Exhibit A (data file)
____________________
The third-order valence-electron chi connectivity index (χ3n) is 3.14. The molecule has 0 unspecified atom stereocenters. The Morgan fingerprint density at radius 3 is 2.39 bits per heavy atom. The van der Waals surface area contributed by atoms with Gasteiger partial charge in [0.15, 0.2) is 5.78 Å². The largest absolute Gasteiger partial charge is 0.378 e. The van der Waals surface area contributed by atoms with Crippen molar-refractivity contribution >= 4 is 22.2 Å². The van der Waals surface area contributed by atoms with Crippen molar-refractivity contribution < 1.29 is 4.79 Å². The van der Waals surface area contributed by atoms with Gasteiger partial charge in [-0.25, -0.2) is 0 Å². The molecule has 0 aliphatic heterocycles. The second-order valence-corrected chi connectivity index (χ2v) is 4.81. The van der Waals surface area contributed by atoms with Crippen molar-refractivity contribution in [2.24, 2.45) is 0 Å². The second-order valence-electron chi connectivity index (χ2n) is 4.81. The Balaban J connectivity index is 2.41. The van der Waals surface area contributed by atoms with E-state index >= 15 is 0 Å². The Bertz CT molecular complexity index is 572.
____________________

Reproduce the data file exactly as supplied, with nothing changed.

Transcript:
The third-order valence-electron chi connectivity index (χ3n) is 3.14. The molecule has 0 unspecified atom stereocenters. The Morgan fingerprint density at radius 3 is 2.39 bits per heavy atom. The van der Waals surface area contributed by atoms with Gasteiger partial charge in [0.15, 0.2) is 5.78 Å². The largest absolute Gasteiger partial charge is 0.378 e. The van der Waals surface area contributed by atoms with Crippen molar-refractivity contribution >= 4 is 22.2 Å². The van der Waals surface area contributed by atoms with Crippen molar-refractivity contribution < 1.29 is 4.79 Å². The van der Waals surface area contributed by atoms with Gasteiger partial charge in [-0.25, -0.2) is 0 Å². The molecule has 0 aliphatic heterocycles. The second-order valence-corrected chi connectivity index (χ2v) is 4.81. The van der Waals surface area contributed by atoms with Crippen molar-refractivity contribution in [2.24, 2.45) is 0 Å². The second-order valence-electron chi connectivity index (χ2n) is 4.81. The Balaban J connectivity index is 2.41. The van der Waals surface area contributed by atoms with E-state index >= 15 is 0 Å². The Bertz CT molecular complexity index is 572.